Columbia Festival of the Arts celebrates summer of Silk Road Stories
By Katie V. Jones and firstname.lastname@example.org
Howard County Times|
Jun 02, 2016 | 2:28 PM
On June 10, Columbia Festival of the Arts will open its annual summer festival of music, dance, food and art. With the theme "Silk Road Stories," the festival will feature Asian-inspired art as well as the premiere of the Columbia Film Festival.
"We thought summertime would be a good time to try it," said Robert Neal Marshall, marketing and communications director for CFA, of including the film festival. "It's not really Silk Road theme, but there are films from Japan."
The two-day film festival will feature new artists and new films from all over the world, Marshall said, and will also include the Maryland Student Film Festival Shorts.
"Film festivals are popular all over. People really like them," Marshall said, noting that last year's Sundance Short Film festival attracted a variety of ages. This year, the Sundance Film Festival Shorts on Tour will take place on June 12.
Film festivals are typically profitable, too, he said.
"There is a high profit margin," Marshall said, with "revenue from people submitting films and revenue from people coming to watch."
Since 1987, CFA has hosted a summer festival that traditionally began with a free opening weekend on the Lakefront. For various reasons, including availability, the growth of the event and parking issues, a new location was needed this year.
"We had the opportunity to go to Merriweather and put it at Symphony Woods," Marshall said. "It will be the same thing as at the Lakefront but .. .with new flavors."
The family-friendly event will not open the summer festival this year, but will take place in the middle of it and be known as "Weekend in the Woods Festival." The free event will feature live music, kids' entertainment, craft vendors and strolling performers.
"It used to be a kick-off festival and there were two weeks of ticketed events," Marshall said. "This year, it is a middle event. You can eat food and have a good time."
Finding sites to host CFA festival events can be a challenge, Marshall admitted.
"We don't have our own venue. We do rely on some of the great community centers," Marshall said. "It costs to rent space. We are very dependent on availability of venues."
Since 2014, CFA has worked with four smaller festivals instead of its traditional one 16-day festival in the summer. This year, CFA's winter festival, "Beyond the Blues," saw great success, while its spring festival, "Viva La Vida," was not quite as strong.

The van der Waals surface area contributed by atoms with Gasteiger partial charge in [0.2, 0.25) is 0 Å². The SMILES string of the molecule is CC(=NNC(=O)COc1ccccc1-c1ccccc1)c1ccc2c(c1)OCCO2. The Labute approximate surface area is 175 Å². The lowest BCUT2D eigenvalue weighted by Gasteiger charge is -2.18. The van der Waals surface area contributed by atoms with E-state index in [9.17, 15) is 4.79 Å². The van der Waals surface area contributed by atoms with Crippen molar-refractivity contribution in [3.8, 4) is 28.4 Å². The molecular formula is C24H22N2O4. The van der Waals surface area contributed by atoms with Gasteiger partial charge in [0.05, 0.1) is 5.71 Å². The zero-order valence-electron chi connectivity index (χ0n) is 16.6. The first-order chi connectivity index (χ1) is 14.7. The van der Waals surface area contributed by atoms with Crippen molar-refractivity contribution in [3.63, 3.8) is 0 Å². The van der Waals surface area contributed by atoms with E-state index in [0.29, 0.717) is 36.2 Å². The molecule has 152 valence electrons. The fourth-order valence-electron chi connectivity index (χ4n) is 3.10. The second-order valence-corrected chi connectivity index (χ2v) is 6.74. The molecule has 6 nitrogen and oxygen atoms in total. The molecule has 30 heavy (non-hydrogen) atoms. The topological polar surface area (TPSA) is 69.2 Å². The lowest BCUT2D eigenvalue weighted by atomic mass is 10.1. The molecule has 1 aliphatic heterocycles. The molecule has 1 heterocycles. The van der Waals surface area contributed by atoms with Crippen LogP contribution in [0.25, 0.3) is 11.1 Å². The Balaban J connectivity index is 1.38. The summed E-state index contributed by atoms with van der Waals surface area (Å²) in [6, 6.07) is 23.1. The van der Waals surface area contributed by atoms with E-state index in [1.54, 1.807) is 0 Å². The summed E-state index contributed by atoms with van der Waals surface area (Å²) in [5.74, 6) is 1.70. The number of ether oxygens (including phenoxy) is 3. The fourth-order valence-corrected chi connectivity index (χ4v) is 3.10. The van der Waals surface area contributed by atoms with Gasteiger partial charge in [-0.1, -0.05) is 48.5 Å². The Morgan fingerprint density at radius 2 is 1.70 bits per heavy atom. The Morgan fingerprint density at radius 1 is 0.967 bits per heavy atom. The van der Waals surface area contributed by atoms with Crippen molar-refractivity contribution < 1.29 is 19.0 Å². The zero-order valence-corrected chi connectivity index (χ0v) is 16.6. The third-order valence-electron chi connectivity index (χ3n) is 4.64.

"The spring festival went very well, but overall attendance was down," Marshall said. "Spring has a lot more going on with spring breaks and family travels. It still did very, very well."
Plans are underway to restructure again.
"We are thinking of having one really nice event each month," Marshall said. "We are kind of changing ... our structure."
By hosting events throughout the year instead of around a certain time and with a certain theme, CFA might be able to attract a wider audience through different programs.
"Dealing with themes restricts or limits us," Marshall said. "We always make an effort to entertain and reach out to diverse audiences."
The success of "Post Secrets," a production that was not part of the winter festival but a special event held between festivals in March, was a "learning curve," Marshall said.
"Post Secret was amazing," Marshall said. " It literally brought in all these people who have never heard of CFA."
"We want to build those future audiences," Nicodemus said. "We want to get our kids enjoying ... what we are doing."
Ticket sales are doing well for the summer festival, Marshall said, especially for Mystic India: The World Tour Bollywood Spectacular on June 18 and for Koresh Dance Company on June 17; the company will also offer a dance workshop on June 17.
This year's summer festival will open on June 10 with Stoop Storytelling. Other events throughout the summer festival include a free lecture with Ronen Koresh, an artist from Israel, and a lecture by novelist Nadia Hashimi on June 26.
"We're hoping for great attendance," Nicodemus said. "The events we are presenting are stellar. They really are."